When we say that milk is versatile, it is perhaps one of its most interesting characteristics. Whey, a by-product of cheese production, whose raw material is milk, is full of nutritional properties, applications and also history
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Whey protein
Whein protein

When we say that milk is versatile, it is perhaps one of its most interesting characteristics. Whey, a by-product of cheese production, whose raw material is milk, is full of nutritional properties, applications and also history, because it has not always had the market value and utilities that it has today. 

For a long time it was a waste that was difficult to eliminate due to the large quantities produced in cheese factories, but today it is one of the most used elements in the food industry, and it was new technologies that made it possible to separate its main nutrients and convert them into new products such as whey protein concentrates, emulsifiers, stabilizers and other additives. 

The use of whey has a 7,000-year history. It was first used as a medicine for the treatment of infections, wound healing, stomach diseases (Hippocrates 460 BC), and for the preparation of soups and whey butters (17th century). In the modern age it was considered a waste and became a problem for the environment. In the second half of the 20th century, technological advances made it possible to transform this underappreciated product into a valuable raw material.

Companies that process whey produce different types of high value-added ingredients, combining separation, demineralization and drying processes. The main uses for these ingredients are additives in other dairy products such as yogurts and desserts, baked goods, beverages, sausages and other foods, as well as in pharmaceutical and/or higher value-added food products such as lactose and proteins. These companies include Canada’s Agropur, Chile’s Prolesur and Argentina’s Franz and Mafralac, which have a strong presence in our eDairy Market.

Almost 90% of the volume of milk is whey and contains approximately 55% of its nutrients: lactose (45 – 50 g/l), soluble proteins (6 – 8 g/l), lipids (4 – 5 g/l) and mineral salts (4 – 6 g/l). 

After water, whey contains the most lactose, 70% of total solids, a great raw material for the production of high added value products. It is used as an ingredient in infant formulas and as an excipient in the pharmaceutical industry. 

Soluble proteins are the most important nutritional component, with practically 12% of total solids in whey, its chemical, physical and functional properties are perfect for its use in food and pharmacology. The β-lactoglobulin its main component with about 50% and α-lactoalbumin with 20% of the soluble whey proteins; in addition, it contains other proteins such as immunoglobulins, bovine serum albumin and other minor ones such as lactoferrin, lactoperoxidase, and glycomacropeptides.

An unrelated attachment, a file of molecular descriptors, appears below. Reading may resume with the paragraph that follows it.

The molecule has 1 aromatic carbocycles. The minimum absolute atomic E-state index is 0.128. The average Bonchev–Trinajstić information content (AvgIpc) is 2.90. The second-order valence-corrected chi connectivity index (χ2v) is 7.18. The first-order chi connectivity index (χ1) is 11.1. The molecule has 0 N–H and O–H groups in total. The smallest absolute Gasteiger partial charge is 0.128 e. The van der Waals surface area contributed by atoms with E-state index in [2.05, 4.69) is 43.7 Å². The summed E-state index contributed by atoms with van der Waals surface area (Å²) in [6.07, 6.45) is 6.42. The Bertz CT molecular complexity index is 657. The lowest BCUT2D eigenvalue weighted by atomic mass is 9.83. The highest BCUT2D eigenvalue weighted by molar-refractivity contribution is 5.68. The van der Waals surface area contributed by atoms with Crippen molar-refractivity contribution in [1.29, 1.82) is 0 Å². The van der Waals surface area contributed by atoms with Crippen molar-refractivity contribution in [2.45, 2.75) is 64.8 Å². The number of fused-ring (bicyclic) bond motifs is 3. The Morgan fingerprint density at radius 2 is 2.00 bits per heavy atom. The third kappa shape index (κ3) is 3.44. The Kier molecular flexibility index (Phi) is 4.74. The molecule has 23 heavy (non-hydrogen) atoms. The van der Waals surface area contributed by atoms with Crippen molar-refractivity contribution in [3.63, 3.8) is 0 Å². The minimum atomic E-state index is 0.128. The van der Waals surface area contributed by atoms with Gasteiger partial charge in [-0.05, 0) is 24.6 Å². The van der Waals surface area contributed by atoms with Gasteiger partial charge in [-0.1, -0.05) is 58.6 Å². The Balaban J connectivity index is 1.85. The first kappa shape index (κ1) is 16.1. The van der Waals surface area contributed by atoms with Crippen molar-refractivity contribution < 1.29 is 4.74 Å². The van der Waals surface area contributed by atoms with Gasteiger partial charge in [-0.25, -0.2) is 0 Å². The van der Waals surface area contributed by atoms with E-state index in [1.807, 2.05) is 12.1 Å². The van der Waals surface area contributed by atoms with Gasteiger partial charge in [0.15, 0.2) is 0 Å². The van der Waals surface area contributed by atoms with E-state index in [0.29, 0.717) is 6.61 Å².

Whey proteins contain high levels of amino acids such as tryptophan, lysine and sulfur amino acids (cysteine, methionine and glutathione) of very high nutritional quality, highly valued for their composition and digestibility, and this is the reason why they are nutritionally superior to vegetable proteins. 

These proteins were gaining great relevance in the food industry due to their high nutritional value, and interesting applications were found in the pharmaceutical industry, since they could have antibacterial and antiviral effects. 

Its functional properties also make it an attractive food ingredient. Solubility, gelatinization, emulsifying and foaming capacities are the most outstanding. They are egg protein replacers in confectionery and bakery products. 

Whey is used in infant food, for the elderly and in supplements for athletes for its nutritional properties, for the manufacture of fermented and non-fermented beverages, in cereal bars, in meat products such as sausages and in a wide variety of soups and sauces. 

Whey is rich in potassium, calcium, phosphorus, sodium and magnesium. It contains B vitamins (thiamine, pantothenic acid, riboflavin, pyridoxine, nicotinic acid and cobalamin) and ascorbic acid, important components in children’s diets, for their contribution to the development and strengthening of bone structure and tissues.

Whey proteins accounted for 7.2 % (OCLA) of total exports from Argentina in 2021.

 

OCLA
OCLA

 

Dairy industry, from the dairy farm to the shelves, is huge, involving thousands of families and companies that make a living from it. A lot of knowledge and technology is applied in each food that brings it to our table. 

Dairy products are good for you! 

Have you had your glass of milk today?

 

Valeria Guzmán Hamann

EDAIRYNEWS

Data: INTI, OCLA, EDN Files.

 

United Dairyfarmers of Victoria members have instructed their organisation to lobby the Victorian Government to abandon its plan to cut agricultural staff.

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